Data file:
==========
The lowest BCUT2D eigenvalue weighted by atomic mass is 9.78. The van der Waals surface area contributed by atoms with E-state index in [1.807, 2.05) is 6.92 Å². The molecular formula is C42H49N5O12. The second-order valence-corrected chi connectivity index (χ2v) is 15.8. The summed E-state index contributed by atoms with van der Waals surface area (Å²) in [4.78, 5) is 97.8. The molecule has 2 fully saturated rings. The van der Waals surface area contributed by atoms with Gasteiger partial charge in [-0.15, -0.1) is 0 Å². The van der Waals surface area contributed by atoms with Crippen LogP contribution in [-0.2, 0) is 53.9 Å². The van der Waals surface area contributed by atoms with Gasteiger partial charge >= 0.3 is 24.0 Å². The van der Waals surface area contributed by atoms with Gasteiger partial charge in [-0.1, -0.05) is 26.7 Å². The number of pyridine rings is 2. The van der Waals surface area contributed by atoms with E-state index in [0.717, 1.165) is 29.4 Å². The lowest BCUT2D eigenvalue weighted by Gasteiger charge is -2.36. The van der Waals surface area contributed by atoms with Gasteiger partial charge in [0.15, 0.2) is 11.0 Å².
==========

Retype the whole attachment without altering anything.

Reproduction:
The lowest BCUT2D eigenvalue weighted by atomic mass is 9.78. The van der Waals surface area contributed by atoms with E-state index in [1.807, 2.05) is 6.92 Å². The molecular formula is C42H49N5O12. The second-order valence-corrected chi connectivity index (χ2v) is 15.8. The summed E-state index contributed by atoms with van der Waals surface area (Å²) in [4.78, 5) is 97.8. The molecule has 2 fully saturated rings. The van der Waals surface area contributed by atoms with Gasteiger partial charge in [-0.15, -0.1) is 0 Å². The van der Waals surface area contributed by atoms with Crippen LogP contribution in [-0.2, 0) is 53.9 Å². The van der Waals surface area contributed by atoms with Gasteiger partial charge >= 0.3 is 24.0 Å². The van der Waals surface area contributed by atoms with Gasteiger partial charge in [-0.1, -0.05) is 26.7 Å². The number of pyridine rings is 2. The van der Waals surface area contributed by atoms with E-state index in [0.717, 1.165) is 29.4 Å². The lowest BCUT2D eigenvalue weighted by Gasteiger charge is -2.36. The van der Waals surface area contributed by atoms with Gasteiger partial charge in [0.15, 0.2) is 11.0 Å².